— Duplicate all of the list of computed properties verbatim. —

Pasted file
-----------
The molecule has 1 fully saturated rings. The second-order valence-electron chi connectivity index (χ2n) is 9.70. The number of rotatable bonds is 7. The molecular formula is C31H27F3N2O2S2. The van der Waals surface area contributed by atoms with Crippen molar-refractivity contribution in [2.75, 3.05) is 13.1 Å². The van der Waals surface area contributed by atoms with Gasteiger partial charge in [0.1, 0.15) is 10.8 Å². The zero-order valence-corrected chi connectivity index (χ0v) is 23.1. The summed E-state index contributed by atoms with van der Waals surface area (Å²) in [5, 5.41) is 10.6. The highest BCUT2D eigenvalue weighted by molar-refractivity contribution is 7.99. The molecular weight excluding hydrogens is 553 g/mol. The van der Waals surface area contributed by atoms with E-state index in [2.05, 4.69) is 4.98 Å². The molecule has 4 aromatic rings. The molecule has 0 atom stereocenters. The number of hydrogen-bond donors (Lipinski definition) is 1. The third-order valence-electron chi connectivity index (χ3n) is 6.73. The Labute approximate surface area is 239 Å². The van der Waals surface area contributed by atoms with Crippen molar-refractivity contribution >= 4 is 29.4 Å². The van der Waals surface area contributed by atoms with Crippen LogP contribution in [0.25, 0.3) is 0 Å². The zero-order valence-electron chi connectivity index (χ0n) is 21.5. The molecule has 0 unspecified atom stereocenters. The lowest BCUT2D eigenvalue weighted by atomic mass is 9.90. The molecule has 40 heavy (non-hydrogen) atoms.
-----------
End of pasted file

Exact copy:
The molecule has 1 fully saturated rings. The second-order valence-electron chi connectivity index (χ2n) is 9.70. The number of rotatable bonds is 7. The molecular formula is C31H27F3N2O2S2. The van der Waals surface area contributed by atoms with Crippen molar-refractivity contribution in [2.75, 3.05) is 13.1 Å². The van der Waals surface area contributed by atoms with Gasteiger partial charge in [0.1, 0.15) is 10.8 Å². The zero-order valence-corrected chi connectivity index (χ0v) is 23.1. The summed E-state index contributed by atoms with van der Waals surface area (Å²) in [5, 5.41) is 10.6. The highest BCUT2D eigenvalue weighted by molar-refractivity contribution is 7.99. The molecular weight excluding hydrogens is 553 g/mol. The van der Waals surface area contributed by atoms with E-state index in [2.05, 4.69) is 4.98 Å². The molecule has 4 aromatic rings. The molecule has 0 atom stereocenters. The number of hydrogen-bond donors (Lipinski definition) is 1. The third-order valence-electron chi connectivity index (χ3n) is 6.73. The Labute approximate surface area is 239 Å². The van der Waals surface area contributed by atoms with Crippen molar-refractivity contribution >= 4 is 29.4 Å². The van der Waals surface area contributed by atoms with Crippen LogP contribution in [0.25, 0.3) is 0 Å². The zero-order valence-electron chi connectivity index (χ0n) is 21.5. The molecule has 0 unspecified atom stereocenters. The lowest BCUT2D eigenvalue weighted by atomic mass is 9.90. The molecule has 40 heavy (non-hydrogen) atoms.